[The Rules Do Not Apply] is a short, sharp American memoir in the Mary Karr tradition of life-chronicling. Which is to say that Levy, like Karr, is a natural writer who is also as unsparing and bleakly hilarious as it’s possible to be about oneself…. As Levy’s life starts to spin out of her control (an affair, failure to conceive, refusal to acknowledge her wife’s drinking problem) the reason for calling this book The Rules Do Not Apply becomes clear. She is beating tradition, is indeed the protagonist of her own life. But she finds, after the catastrophe of miscarrying while on a magazine assignment abroad, that “The wide-open blue forever had spoken: You control nothing”. The book ends where it begins, in the aftermath of the whirlwind of events that upends this woman’s controlled, self-determined world. I devoured her story in one sitting. It felt, well, greedy. But “greedy” is how the author characterises herself, so it seemed fine, hopeful even, to read her work in the same way, perhaps absorbing as I went a tiny bit of Levy’s remarkable resilience and appetite for life.

    Financial Times

    In reflecting on her own life, Levy’s tone is deeply honest, and at the same time manages to not be defensive or apologetic about her decisions; she’s not judgmental, but remains highly inquisitive. It’s a delicate balance, one rarely pulled off. The through line is her struggle to see things as accurately as possible, to translate her gift for interview and narrative into something personally productive… I loved Levy’s book, and have followed her work for years, which made interviewing her a slight struggle. I had to navigate around what personally resonated with me and what would mean a great deal to others…. [I]f you take anything away from our conversation, I hope it’s that you should read The Rules Do Not Apply.


    It’s Levy’s voice in The Rules Do Not Apply that wins us over, at once commanding and vulnerable.

    The Washington Post

    [F]rank and unflinchingly sincere… A gut-wrenching, emotionally charged work of soul-baring writing in the spirit of Joan Didion, Helen Macdonald, and Elizabeth Gilbert, The Rules Do Not Apply is a must read for women.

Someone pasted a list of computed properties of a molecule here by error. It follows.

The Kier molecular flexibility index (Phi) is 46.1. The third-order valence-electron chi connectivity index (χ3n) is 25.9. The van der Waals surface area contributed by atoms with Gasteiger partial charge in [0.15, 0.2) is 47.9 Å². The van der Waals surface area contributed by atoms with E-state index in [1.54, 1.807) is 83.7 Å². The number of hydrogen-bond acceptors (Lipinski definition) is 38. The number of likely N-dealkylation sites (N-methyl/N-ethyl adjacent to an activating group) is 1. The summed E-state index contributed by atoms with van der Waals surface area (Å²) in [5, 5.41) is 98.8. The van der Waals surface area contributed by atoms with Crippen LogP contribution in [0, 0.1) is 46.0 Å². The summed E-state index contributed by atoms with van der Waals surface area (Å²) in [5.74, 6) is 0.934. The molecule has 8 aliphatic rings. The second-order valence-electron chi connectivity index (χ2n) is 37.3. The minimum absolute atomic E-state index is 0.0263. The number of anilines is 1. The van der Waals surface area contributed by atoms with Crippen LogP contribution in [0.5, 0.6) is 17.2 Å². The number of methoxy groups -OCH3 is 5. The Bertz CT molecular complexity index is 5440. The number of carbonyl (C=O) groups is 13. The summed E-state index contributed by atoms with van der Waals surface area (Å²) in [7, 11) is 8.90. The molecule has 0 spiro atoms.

It's an act of courage to hunt for meaning within grief, particularly if the search upends your life and shakes out the contents for all the world to sift through. Ariel Levy embarks on the hunt beautifully in her new memoir… The Rules Do Not Apply is a search for meaning, not reason. It doesn't seek an explanation (outside of the medical one) for the death of Levy's son, any more than it seeks to explain away the love, fear, frustration and other experiences and emotions that take place within her lifetime. Her grief becomes a new part of her — something to understand and get used to…. She's brave and generous to share her story, which manages to be beautiful, even as it's stark and wrenching.

    Heidi Stevens, The Chicago Tribune

    Ariel Levy’s The Rules Do Not Apply is this year’s must-read memoir.

    W Magazine

    Levy…examines the tension between wanting both a life of adventure and the stability of a relationship—autonomy and intimacy—in The Rules Do Not Apply… [S]he unflinchingly recounts the rapid collapse of that life… Every raw event provides further proof that even when you…think you’ve found the answers, there’s no guarantee it will last, much less make you ‘happy.’ But Levy’s book is no cautionary tale. That’s partially because she maintains her smart, wry sense of humor; she’s still intact. It’s also because she just keeps on moving… Her upended life looks nothing like what she laid the foundation for, but then, there’s no cutoff date by which she has to have it all nailed down.

    Marisa Meltzer, Elle

    Levy has the rare gift of seeing herself with fierce, unforgiving clarity. And she deploys prose to match, raw and agile. She plumbs the commotion deep within and takes the measure of her have-it-all generation.

    The Atlantic

    Ariel Levy’s 2013 essay “Thanksgiving in Mongolia” is one of the best pieces of nonfiction I have ever read.  If I taught a class on the essay, I would make every damn student memorize it. Levy, a staff writer at The New Yorker expanded on this essay into a full memoir out in March, The Rules Do Not Apply.  I read it in one big messy gulp, because it is beautiful and heartbreaking and unruly and real.  You should preorder it immediately so you can fall into her complicated, funny, and finely-wrought world as soon as humanly possible.

    Jessica Grose,

    Praise for Female Chauvinist Pigs

    With the fresh voice of a young woman who grew up taking equal rights for granted while feminism was being perverted into a dirty word, Levy both shocks and sobers as she exposes the real cost of youth culture's 'Girls Gone Wild' form of status-seeking....A great choice for book clubs of either gender, it's a fast read and a surefire discussion sparker.

    Minneapolis Star-Tribune

    Reading Female Chauvinist Pigs, Ariel Levy's lively polemic, gave me an epiphany of sorts. Finally a coherent interpretation of an array of phenomena I'd puzzled over in recent years.... Levy's argument is provocative -- and persuasive...a consciousness-raising call to arms.

    The New York Times Book Review

    With Female Chauvinist Pigs, Ariel Levy becomes feminism's newest and most provocative voice, brilliantly laying bare the contradictions and evasions and self-deceptions that pass for empowerment.

    Malcolm Gladwell, author of Blink and The Tipping Point
  • Books by Ariel Levy

  • Media About Ariel Levy